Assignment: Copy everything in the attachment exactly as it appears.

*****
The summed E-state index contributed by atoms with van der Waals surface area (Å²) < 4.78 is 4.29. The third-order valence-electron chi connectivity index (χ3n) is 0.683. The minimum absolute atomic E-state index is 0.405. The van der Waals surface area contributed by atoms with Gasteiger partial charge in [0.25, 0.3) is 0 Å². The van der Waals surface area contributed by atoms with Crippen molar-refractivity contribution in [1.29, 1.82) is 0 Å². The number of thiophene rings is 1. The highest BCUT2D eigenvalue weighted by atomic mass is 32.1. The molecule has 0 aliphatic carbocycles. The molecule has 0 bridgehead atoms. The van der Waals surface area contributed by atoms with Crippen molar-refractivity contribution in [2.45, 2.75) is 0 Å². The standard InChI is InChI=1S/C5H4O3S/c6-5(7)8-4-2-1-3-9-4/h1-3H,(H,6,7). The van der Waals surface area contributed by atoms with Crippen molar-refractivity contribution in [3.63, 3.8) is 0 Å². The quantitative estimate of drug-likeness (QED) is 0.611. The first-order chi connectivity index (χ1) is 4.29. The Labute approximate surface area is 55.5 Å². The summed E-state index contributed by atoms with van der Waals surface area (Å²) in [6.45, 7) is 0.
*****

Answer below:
The summed E-state index contributed by atoms with van der Waals surface area (Å²) < 4.78 is 4.29. The third-order valence-electron chi connectivity index (χ3n) is 0.683. The minimum absolute atomic E-state index is 0.405. The van der Waals surface area contributed by atoms with Gasteiger partial charge in [0.25, 0.3) is 0 Å². The van der Waals surface area contributed by atoms with Crippen molar-refractivity contribution in [1.29, 1.82) is 0 Å². The number of thiophene rings is 1. The highest BCUT2D eigenvalue weighted by atomic mass is 32.1. The molecule has 0 aliphatic carbocycles. The molecule has 0 bridgehead atoms. The van der Waals surface area contributed by atoms with Crippen molar-refractivity contribution in [2.45, 2.75) is 0 Å². The standard InChI is InChI=1S/C5H4O3S/c6-5(7)8-4-2-1-3-9-4/h1-3H,(H,6,7). The van der Waals surface area contributed by atoms with Crippen molar-refractivity contribution in [3.63, 3.8) is 0 Å². The quantitative estimate of drug-likeness (QED) is 0.611. The first-order chi connectivity index (χ1) is 4.29. The Labute approximate surface area is 55.5 Å². The summed E-state index contributed by atoms with van der Waals surface area (Å²) in [6.45, 7) is 0.